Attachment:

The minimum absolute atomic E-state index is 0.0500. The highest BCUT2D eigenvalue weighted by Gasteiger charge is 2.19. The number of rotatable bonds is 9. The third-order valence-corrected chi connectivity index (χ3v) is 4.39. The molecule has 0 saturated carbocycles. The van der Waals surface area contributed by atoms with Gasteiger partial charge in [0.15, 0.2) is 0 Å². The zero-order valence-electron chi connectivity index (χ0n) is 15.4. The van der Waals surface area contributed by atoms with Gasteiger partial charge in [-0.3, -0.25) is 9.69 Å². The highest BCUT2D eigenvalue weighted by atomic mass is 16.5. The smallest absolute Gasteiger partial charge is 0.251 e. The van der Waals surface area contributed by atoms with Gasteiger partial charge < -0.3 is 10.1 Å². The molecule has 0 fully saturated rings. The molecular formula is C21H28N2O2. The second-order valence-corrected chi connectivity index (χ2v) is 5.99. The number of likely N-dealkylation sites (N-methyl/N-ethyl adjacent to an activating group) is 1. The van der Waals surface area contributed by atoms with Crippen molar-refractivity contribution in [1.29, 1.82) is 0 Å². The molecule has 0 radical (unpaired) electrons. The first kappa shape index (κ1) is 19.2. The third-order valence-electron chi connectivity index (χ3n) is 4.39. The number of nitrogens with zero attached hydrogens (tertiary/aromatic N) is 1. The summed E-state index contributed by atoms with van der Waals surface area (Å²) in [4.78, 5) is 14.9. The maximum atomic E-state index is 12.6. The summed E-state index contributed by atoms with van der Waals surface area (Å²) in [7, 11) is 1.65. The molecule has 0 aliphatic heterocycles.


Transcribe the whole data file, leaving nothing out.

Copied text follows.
The minimum absolute atomic E-state index is 0.0500. The highest BCUT2D eigenvalue weighted by Gasteiger charge is 2.19. The number of rotatable bonds is 9. The third-order valence-corrected chi connectivity index (χ3v) is 4.39. The molecule has 0 saturated carbocycles. The van der Waals surface area contributed by atoms with Gasteiger partial charge in [0.15, 0.2) is 0 Å². The zero-order valence-electron chi connectivity index (χ0n) is 15.4. The van der Waals surface area contributed by atoms with Gasteiger partial charge in [-0.3, -0.25) is 9.69 Å². The highest BCUT2D eigenvalue weighted by atomic mass is 16.5. The smallest absolute Gasteiger partial charge is 0.251 e. The van der Waals surface area contributed by atoms with Gasteiger partial charge < -0.3 is 10.1 Å². The molecule has 0 fully saturated rings. The molecular formula is C21H28N2O2. The second-order valence-corrected chi connectivity index (χ2v) is 5.99. The number of likely N-dealkylation sites (N-methyl/N-ethyl adjacent to an activating group) is 1. The van der Waals surface area contributed by atoms with Crippen molar-refractivity contribution in [1.29, 1.82) is 0 Å². The molecule has 0 radical (unpaired) electrons. The first kappa shape index (κ1) is 19.2. The third-order valence-electron chi connectivity index (χ3n) is 4.39. The number of nitrogens with zero attached hydrogens (tertiary/aromatic N) is 1. The summed E-state index contributed by atoms with van der Waals surface area (Å²) in [4.78, 5) is 14.9. The maximum atomic E-state index is 12.6. The summed E-state index contributed by atoms with van der Waals surface area (Å²) in [7, 11) is 1.65. The molecule has 0 aliphatic heterocycles.